- Speed is always backwards compatible
- Signalling voltages can be incompatible
- Connectors are keyed so that you can only use electrically compatible
AGP SpeedSpeed is always backwards compatible. For example, a 4x device
must be able to run at 2x and 1x. No compatibility issues here.
Signalling VoltagesBoth the motherboard and adapter card must signal at
the same voltage to function. Different speeds require different signalling
voltages for operation. For example, AGP 8x signals at 0.8V, while AGP 1x can
signal at 1.5V or 3.3V. Physical keys in the connectors dictate which signalling
voltages the devices is capable of operating at.
||1.5V or 3.3V|
||0.8V or 1.5V|
AGP Connector KeyingAGP connectors are physically keyed to specify the
signalling voltages the device is capable of operating at. AGP specifies two
keys, a 3.3V key and a 1.5V key. Unfortunately they added a third voltage, 0.8V.
If a device operates at 0.8V it uses the 1.5V key and must be tolerant of 1.5V
signalling, but not necessarily capable of operating at 1.5V. A key is
manifested as a raised area in a female connector and a gap or absence of pins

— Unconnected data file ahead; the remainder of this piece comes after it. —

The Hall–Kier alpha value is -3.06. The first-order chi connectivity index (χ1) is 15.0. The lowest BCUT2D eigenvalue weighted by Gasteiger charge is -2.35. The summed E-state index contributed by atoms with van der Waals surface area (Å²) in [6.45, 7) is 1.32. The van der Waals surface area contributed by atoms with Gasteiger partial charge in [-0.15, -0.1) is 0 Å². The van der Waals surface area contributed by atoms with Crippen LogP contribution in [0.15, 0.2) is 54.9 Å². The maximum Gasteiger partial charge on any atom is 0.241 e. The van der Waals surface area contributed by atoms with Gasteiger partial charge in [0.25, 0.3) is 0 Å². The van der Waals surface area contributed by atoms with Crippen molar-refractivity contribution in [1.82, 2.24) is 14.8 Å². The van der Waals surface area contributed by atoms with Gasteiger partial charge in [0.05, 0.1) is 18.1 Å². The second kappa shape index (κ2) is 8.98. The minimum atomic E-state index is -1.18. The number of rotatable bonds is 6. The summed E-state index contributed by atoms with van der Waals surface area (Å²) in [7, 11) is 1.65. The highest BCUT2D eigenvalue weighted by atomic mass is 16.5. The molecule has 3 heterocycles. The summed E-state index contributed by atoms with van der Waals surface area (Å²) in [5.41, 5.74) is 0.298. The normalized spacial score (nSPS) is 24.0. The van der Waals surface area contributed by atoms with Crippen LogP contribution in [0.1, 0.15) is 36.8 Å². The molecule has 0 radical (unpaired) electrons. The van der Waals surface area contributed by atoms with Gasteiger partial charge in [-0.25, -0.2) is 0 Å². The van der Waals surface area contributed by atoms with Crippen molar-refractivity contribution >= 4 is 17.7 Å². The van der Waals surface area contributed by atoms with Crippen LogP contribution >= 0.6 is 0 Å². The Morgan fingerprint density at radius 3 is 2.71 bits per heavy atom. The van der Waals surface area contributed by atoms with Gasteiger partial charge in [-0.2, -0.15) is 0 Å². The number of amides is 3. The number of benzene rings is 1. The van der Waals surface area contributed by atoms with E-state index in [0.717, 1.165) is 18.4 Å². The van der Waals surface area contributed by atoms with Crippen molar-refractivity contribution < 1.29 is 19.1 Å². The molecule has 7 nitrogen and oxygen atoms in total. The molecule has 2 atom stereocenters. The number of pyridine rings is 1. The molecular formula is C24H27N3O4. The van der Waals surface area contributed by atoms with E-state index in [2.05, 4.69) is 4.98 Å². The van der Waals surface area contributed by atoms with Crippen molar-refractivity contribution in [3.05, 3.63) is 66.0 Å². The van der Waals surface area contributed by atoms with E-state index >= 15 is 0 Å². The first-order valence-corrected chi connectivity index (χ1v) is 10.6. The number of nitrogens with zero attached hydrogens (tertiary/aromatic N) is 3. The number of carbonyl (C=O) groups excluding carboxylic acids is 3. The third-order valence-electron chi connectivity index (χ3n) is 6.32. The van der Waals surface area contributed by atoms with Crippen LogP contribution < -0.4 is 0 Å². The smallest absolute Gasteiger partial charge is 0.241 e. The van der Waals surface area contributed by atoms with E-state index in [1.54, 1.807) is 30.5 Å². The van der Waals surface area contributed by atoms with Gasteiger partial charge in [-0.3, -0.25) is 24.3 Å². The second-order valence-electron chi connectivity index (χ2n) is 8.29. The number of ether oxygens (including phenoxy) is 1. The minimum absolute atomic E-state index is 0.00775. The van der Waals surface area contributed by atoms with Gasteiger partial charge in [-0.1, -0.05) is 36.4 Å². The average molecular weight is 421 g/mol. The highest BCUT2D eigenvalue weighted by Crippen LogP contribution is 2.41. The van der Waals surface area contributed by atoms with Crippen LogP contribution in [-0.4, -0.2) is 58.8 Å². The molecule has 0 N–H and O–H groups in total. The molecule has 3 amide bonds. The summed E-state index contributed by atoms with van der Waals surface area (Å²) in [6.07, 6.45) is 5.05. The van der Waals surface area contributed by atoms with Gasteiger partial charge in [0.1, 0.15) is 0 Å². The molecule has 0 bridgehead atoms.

in a male connector. The key physically prevents an electrically incompatible
card from being inserted into a slot.
If a device has the 1.5V key and claims operation at 8x speed you know that
it is capable of 0.8V operation.
AGP Connector Keying
AGP ProAGP Pro is a extention to the standard AGP connector on both
sides to provide additional power to an AGP card.
It comes in two flavors,
AGP Pro110 provides for 50-110W of power and requires two adjacent PCI slots for
cooling. AGP Pro50 provides for 20-50W of power and requires an adjacent PCI
slot for cooling.
An AGP Pro card will not work in an AGP slot.
An AGP card will work in an
AGP Pro slot, however the card must have a registration tab.
AGP Registration Tab
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